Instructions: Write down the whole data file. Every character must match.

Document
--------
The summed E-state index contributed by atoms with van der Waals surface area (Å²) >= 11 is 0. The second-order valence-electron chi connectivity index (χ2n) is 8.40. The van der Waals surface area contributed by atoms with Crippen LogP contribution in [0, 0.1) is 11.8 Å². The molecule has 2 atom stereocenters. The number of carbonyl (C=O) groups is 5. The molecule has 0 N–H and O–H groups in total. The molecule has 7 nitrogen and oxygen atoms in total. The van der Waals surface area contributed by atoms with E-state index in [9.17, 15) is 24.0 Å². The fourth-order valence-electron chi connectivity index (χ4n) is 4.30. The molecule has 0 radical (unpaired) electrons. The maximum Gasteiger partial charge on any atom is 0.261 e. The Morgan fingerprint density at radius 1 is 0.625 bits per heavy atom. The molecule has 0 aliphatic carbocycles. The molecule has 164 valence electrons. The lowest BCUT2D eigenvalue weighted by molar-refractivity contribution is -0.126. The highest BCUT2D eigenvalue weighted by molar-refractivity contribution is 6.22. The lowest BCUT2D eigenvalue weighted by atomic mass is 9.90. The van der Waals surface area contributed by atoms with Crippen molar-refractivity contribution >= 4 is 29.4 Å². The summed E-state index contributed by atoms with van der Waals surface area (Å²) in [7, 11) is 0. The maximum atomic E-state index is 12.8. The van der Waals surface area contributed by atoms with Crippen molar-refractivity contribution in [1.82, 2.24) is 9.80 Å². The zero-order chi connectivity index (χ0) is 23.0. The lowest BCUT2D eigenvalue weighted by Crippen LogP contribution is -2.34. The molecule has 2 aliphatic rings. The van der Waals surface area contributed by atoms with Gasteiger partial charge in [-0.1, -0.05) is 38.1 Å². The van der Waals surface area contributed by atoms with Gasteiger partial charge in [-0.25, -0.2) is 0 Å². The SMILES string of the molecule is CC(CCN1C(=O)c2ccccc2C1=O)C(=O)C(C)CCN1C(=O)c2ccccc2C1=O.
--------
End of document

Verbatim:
The summed E-state index contributed by atoms with van der Waals surface area (Å²) >= 11 is 0. The second-order valence-electron chi connectivity index (χ2n) is 8.40. The van der Waals surface area contributed by atoms with Crippen LogP contribution in [0, 0.1) is 11.8 Å². The molecule has 2 atom stereocenters. The number of carbonyl (C=O) groups is 5. The molecule has 0 N–H and O–H groups in total. The molecule has 7 nitrogen and oxygen atoms in total. The van der Waals surface area contributed by atoms with E-state index in [9.17, 15) is 24.0 Å². The fourth-order valence-electron chi connectivity index (χ4n) is 4.30. The molecule has 0 radical (unpaired) electrons. The maximum Gasteiger partial charge on any atom is 0.261 e. The Morgan fingerprint density at radius 1 is 0.625 bits per heavy atom. The molecule has 0 aliphatic carbocycles. The molecule has 164 valence electrons. The lowest BCUT2D eigenvalue weighted by molar-refractivity contribution is -0.126. The highest BCUT2D eigenvalue weighted by molar-refractivity contribution is 6.22. The lowest BCUT2D eigenvalue weighted by atomic mass is 9.90. The van der Waals surface area contributed by atoms with Crippen molar-refractivity contribution >= 4 is 29.4 Å². The summed E-state index contributed by atoms with van der Waals surface area (Å²) in [7, 11) is 0. The maximum atomic E-state index is 12.8. The van der Waals surface area contributed by atoms with Crippen molar-refractivity contribution in [1.82, 2.24) is 9.80 Å². The zero-order chi connectivity index (χ0) is 23.0. The lowest BCUT2D eigenvalue weighted by Crippen LogP contribution is -2.34. The molecule has 2 aliphatic rings. The van der Waals surface area contributed by atoms with Gasteiger partial charge in [-0.1, -0.05) is 38.1 Å². The van der Waals surface area contributed by atoms with Gasteiger partial charge in [-0.25, -0.2) is 0 Å². The SMILES string of the molecule is CC(CCN1C(=O)c2ccccc2C1=O)C(=O)C(C)CCN1C(=O)c2ccccc2C1=O.